My good friend, Bob "Buckshot" Bradley, over at the True West forum has a collection of old west magazines and finding several articles on Soapy Smith he wanted to know how reliable they are. In asking the question he sent me, in a pdf file, the article, Take Him to See the Eagle by Wilson O'Connor and published in The West magazine July 1964. I not only get to answer his questions, which I enjoyed, but now I have the added pleasure of bringing the whole article to you here on this blog. I hope you enjoy it.
Take Him to See the Eagle
Following is my list of historical corrections for the article. They are listed in chronological order by the articles page number.
Usually in the old magazines there are always mistakes. Remember the magazine called Frontier Times? I just read an article from the Wild West History Association that named at least two old authors who contributed articles to that magazine and others, that were completely made up. In this WWHA article this researcher showed several examples of one author who told the same story in numerous ways just to have variety and to be able to publish the same information several times. It makes me wonder how many stories are out there that we take for granted are true when they really aren't. The good news is that we have technology and eventually every newspaper will be online. It will be easier to prove or disprove stories. I know I hear more people now-a-days question photographs. We need to also start questioning the ones we have always taken for granted as well.
Take Him to See the Eagle
- Soapy did not have a "Texas drawl." He had only been in Texas for 2-3 years. Perhaps a southern drawl as he was born and raised in Georgia.
- "Jimmy" Stewart is incorrect. His real name was John Douglas Stewart.
- The shootout on Juneau Wharf took place on July 8 not July 21.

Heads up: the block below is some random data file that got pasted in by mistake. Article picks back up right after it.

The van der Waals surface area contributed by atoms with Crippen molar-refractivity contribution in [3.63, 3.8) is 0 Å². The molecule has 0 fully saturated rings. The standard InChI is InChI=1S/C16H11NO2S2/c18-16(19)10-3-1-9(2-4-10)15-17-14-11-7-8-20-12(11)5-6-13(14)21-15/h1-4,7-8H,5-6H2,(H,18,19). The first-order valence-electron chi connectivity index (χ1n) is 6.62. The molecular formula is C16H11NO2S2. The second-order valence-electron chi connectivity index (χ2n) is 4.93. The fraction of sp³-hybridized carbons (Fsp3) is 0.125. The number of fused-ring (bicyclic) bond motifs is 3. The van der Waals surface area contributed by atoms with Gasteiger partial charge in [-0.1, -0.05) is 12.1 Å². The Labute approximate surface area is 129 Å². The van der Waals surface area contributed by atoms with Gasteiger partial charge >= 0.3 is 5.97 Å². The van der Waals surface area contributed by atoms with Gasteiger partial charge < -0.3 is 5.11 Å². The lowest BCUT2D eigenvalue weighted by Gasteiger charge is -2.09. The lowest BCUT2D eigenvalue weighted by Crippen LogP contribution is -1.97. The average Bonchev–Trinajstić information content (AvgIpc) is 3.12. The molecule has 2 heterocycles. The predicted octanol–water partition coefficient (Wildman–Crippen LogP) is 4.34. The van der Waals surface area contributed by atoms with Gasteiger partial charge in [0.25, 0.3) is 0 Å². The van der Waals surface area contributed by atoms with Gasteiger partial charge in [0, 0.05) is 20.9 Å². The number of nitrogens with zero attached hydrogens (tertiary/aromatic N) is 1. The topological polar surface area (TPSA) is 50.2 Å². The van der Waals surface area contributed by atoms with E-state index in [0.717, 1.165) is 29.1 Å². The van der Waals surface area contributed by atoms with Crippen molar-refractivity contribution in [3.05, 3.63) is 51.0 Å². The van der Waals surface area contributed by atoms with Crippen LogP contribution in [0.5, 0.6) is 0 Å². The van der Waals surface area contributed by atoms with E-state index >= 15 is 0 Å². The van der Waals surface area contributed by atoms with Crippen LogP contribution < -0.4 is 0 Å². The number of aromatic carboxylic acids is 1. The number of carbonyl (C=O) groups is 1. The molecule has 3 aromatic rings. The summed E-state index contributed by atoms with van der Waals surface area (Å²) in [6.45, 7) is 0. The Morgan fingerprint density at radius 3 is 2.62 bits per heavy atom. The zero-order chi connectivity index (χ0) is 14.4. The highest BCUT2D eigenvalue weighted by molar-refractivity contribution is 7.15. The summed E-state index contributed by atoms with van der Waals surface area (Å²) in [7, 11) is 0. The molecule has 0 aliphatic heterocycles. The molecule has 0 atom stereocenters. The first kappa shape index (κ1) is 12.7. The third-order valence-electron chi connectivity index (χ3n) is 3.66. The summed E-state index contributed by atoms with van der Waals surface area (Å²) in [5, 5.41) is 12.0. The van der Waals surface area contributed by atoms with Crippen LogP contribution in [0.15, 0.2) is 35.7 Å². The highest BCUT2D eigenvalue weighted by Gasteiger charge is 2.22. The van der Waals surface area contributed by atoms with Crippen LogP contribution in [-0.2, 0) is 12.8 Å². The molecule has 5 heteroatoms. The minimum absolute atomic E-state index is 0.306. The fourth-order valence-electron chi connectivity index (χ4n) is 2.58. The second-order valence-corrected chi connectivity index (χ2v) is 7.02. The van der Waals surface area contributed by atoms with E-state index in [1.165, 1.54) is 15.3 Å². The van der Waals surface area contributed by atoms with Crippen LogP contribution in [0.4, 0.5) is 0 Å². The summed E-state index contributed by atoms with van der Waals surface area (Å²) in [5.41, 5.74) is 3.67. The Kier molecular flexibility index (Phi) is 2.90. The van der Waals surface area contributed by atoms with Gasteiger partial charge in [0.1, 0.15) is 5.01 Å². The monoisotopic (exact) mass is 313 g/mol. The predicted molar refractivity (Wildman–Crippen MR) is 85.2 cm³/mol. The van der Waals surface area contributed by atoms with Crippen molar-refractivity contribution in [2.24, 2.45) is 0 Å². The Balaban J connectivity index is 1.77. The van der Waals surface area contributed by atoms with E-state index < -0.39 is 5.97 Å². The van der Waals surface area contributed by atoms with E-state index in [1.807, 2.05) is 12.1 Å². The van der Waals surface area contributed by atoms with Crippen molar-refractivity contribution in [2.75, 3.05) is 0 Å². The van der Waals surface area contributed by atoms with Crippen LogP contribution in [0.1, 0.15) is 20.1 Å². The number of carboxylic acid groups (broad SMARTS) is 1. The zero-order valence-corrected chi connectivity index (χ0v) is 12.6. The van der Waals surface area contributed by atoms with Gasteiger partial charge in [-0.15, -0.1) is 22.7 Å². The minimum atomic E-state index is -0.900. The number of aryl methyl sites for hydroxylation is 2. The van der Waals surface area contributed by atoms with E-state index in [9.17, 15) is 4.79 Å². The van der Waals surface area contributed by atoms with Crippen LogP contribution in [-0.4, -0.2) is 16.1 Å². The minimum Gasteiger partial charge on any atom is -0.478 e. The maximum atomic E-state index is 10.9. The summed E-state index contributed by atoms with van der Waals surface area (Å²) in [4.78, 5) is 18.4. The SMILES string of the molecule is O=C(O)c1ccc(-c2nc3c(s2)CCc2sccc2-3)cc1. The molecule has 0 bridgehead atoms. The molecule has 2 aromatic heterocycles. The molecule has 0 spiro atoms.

- John Stewart was 54 not 21-years old.
- Soapy was never a cowboy.
- Somehow the author thought wooden blocks played a part in the prize package soap sell racket. This is the first I ever read anything like this.
- Texas Rangers did not run Soapy out of Texas for manslaughter and bunco games. Once he organized his first real bunco gang (believed to have been in Fort Worth) he began traveling around the west.
- It wasn't until 1880-83 that he setled down in Denver and built his first empire. This is also where his first recorded charities began.
- The article jumps over a huge amount of history to 1892 when he built his second empire in Creede, Colorado and then jumps another huge hurdle to 1897 missing a lot of fantastic history.
- I laughed at the author for writing that the Klondike was "near" Skagway. If you call 800 miles "near."
- Skagway was not Alaska's largest town. In fact Soapy arrived about two weeks after it had been founded so it certainly was not large at the time.
- Jim Clancy is another mistake in identity. The real name(s) are John and Frank Clancy, two Seattle saloon owners who came to Skagway and partnered up with Soapy. Soapy didn't shoot him, seize his saloon, or even threaten him. This is all from the author's imagination. The Clancy's had a small saloon and with Soapy's backing they added on and became Clancy and Company, Soapy being Company. Soapy opened 3 other saloons and gaming halls. Jeff Smith's Parlor (photo on page 16) was Soapy's podium. It was too small to have any gambling and not much alcohol choices. It was his soap box to pose and appear to be an upstanding citizen. The evilness took place in his other establishments.
- Soapy's gang, known as the Soap Gang, normally did not adhere to robbery. They were confidence men. Occasionally they did get out of hand but Soapy kept a good reign as possible on the violence. There is no evidence that his men ever murdered for money.
- There is a quote from February 15, 1898 that the author uses. Yes, 8 dead were found on the White Pass. These men froze to death and were not murdered or robbed. Then the author adds his own fiction to it by adding that "every night there are ten to fifteen murders." This is not from the now famous February 15, 1898 account.
- John (Jimmy) Stewart was from British Columbia not Seattle.